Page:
Bloomberg says contested convention 'only way I can win'

MIAMI (AP) — Mike Bloomberg acknowledged Tuesday he’s aiming for what some Democrats say would be the party’s worst nightmare: A contested convention.

“It’s the only way I can win,” he told reporters during a campaign stop at one of his field offices in Miami.

The businessman is competing for votes in the primary for the first time Tuesday, when 14 states go to the polls — though in a possible indication of his expectations for the day, Florida, where Bloomberg campaigned Tuesday, is not one of them.

Bloomberg entered the race last November when Joe Biden was lagging in the polls, and skipped the first four primary states in favor of attempting to pick up enough delegates to stand as the moderate alternative to Bernie Sanders, who has emerged as the front-runner in the race.

Bloomberg has argued he’s the only candidate who can beat President Donald Trump in the general election.

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El precandidato presidencial Mike Bloomberg habla durante un evento de campaña en Hardywood Park Craft Brewery en Richmond, Virginia, el sábado 15 de febrero de 2020. (James H. Wallace/Richmond Times-Dispatch vía AP)
A Mike Bloomberg supporter holds up a sign as protesters gather outside Hardywood Park Craft Brewery, where Democratic presidential candidate Bloomberg was speaking during a campaign event at the brewery in Richmond, Va., Saturday, Feb. 15, 2020. (James H. Wallace/Richmond Times-Dispatch via AP)
Democratic presidential candidate and former New York City Mayor Michael Bloomberg is joined on stage by supporters during his campaign launch of "Mike for Black America," at the Buffalo Soldiers National Museum, Thursday, Feb. 13, 2020, in Houston. (AP Photo/David J. Phillip)
Democratic presidential candidate Mike Bloomberg speaks during a campaign event at Hardywood Park Craft Brewery in Richmond, Va., Saturday, Feb. 15, 2020. (James H. Wallace/Richmond Times-Dispatch via AP)
Democratic presidential candidate and former New York City Mayor Michael Bloomberg, right, is introduced by Houston Mayor Sylvester Turner during his campaign launch of "Mike for Black America," at the Buffalo Soldiers National Museum, Thursday, Feb. 13, 2020, in Houston. (AP Photo/David J. Phillip)
Democratic presidential candidate and former New York City Mayor Michael Bloomberg speaks during his campaign launch of "Mike for Black America," at the Buffalo Soldiers National Museum, Thursday, Feb. 13, 2020, in Houston. (AP Photo/David J. Phillip)
Democratic presidential candidate and former New York City Mayor Mike Bloomberg greets former North Carolina Gov. Beverly Purdue as he arrives to speak at a campaign event in Raleigh, N.C., Thursday, Feb. 13, 2020. (AP Photo/Gerald Herbert)
Democratic presidential candidate and former New York City Mayor Mike Bloomberg arrives to speak at a campaign event in Raleigh, N.C., Thursday, Feb. 13, 2020. (AP Photo/Gerald Herbert)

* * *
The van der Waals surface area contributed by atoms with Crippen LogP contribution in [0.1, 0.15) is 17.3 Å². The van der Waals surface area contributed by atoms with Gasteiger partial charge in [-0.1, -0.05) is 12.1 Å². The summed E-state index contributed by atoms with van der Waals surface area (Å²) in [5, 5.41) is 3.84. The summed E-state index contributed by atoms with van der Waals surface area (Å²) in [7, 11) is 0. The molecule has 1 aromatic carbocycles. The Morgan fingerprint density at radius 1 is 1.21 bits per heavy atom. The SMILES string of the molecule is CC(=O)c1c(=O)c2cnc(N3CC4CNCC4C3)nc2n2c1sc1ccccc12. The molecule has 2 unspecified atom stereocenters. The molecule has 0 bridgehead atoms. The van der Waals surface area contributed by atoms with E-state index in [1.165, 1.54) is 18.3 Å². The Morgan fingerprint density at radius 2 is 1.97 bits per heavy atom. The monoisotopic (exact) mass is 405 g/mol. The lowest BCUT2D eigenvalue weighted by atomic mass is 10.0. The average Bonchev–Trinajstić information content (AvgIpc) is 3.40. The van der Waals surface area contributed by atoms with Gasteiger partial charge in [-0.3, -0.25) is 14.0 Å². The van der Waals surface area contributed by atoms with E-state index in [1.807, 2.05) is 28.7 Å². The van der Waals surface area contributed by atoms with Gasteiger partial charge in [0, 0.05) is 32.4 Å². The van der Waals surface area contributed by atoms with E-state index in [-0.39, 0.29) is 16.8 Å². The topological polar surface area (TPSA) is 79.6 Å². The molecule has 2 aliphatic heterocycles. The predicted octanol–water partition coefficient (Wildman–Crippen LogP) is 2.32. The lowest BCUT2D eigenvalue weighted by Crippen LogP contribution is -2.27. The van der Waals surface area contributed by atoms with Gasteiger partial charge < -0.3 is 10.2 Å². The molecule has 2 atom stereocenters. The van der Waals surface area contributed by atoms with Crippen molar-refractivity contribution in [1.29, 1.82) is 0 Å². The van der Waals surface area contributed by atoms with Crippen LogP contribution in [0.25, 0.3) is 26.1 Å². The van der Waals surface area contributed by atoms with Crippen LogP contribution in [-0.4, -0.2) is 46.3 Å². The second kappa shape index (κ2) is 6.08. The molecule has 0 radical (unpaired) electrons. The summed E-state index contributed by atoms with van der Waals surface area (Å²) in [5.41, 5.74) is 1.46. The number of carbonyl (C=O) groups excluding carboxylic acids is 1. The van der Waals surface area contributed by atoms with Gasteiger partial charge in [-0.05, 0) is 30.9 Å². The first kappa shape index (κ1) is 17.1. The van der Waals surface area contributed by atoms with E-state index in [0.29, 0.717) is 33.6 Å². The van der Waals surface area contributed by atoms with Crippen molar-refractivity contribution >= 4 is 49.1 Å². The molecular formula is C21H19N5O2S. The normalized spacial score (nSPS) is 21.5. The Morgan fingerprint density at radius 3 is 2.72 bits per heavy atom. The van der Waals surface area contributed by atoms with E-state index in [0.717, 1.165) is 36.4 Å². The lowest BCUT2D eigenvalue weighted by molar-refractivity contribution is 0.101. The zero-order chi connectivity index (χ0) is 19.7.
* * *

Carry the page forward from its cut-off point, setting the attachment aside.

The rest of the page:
Mike Bloomberg 2020 election campaign logo, graphic element on white
Former North Carolina Gov. Beverly Purdue addresses the crowd before introducing Democratic presidential candidate and former New York City Mayor Mike Bloomberg to speak at a campaign event in Raleigh, N.C., Thursday, Feb. 13, 2020. (AP Photo/Gerald Herbert)
Democratic presidential candidate Michael Bloomberg speaks to a crowd at Footnote cafe in Winston Salem, N.C., Thursday, Feb. 13, 2020. This is the first day of early voting in North Carolina. (Walt Unks/The Winston-Salem Journal via AP)
Democratic presidential candidate Michael Bloomberg speaks to supporters during his visit in Greensboro, N.C., on Thursday, Feb. 13, 2020. (Khadejeh Nikouyeh/News & Record via AP)
People lineup outside of the Bessie Smith Cultural Center during a campaign rally for Democratic presidential candidate Mike Bloomberg Mike Bloomberg, Wednesday, Feb. 12, 2020 in Chattanooga, Tenn. (C.B. Schmelter/Chattanooga Times Free Press via AP)
Democratic presidential candidate and former New York City Mayor Michael Bloomberg, left, signs autographs as Rhode Island Gov. Gina Raimondo, right, joins him onstage at a campaign event Wednesday, Feb. 5, 2020, in Providence, R.I. (AP Photo/David Goldman)
Campaign worker Wendell McCoy hands out signs at a campaign event for Democratic presidential candidate and former New York City Mayor Michael Bloomberg, Wednesday, Feb. 5, 2020, in Providence, R.I. (AP Photo/David Goldman)
Democratic presidential candidate and former New York City Mayor Michael Bloomberg talks to supporters Tuesday, Feb. 4, 2020 in Detroit. (AP Photo/Carlos Osorio)
Democratic presidential candidate former New York City Mayor Michael Bloomberg addresses supporters during a campaign stop in Sacramento, Calif., Monday, Feb. 3, 2020. (AP Photo/Rich Pedroncelli)
Democratic presidential candidate former New York City Mayor Michael Bloomberg speaks to reporters after a campaign event, Monday, Jan. 27, 2020, in Burlington, Vt. (AP Photo/Mary Altaffer)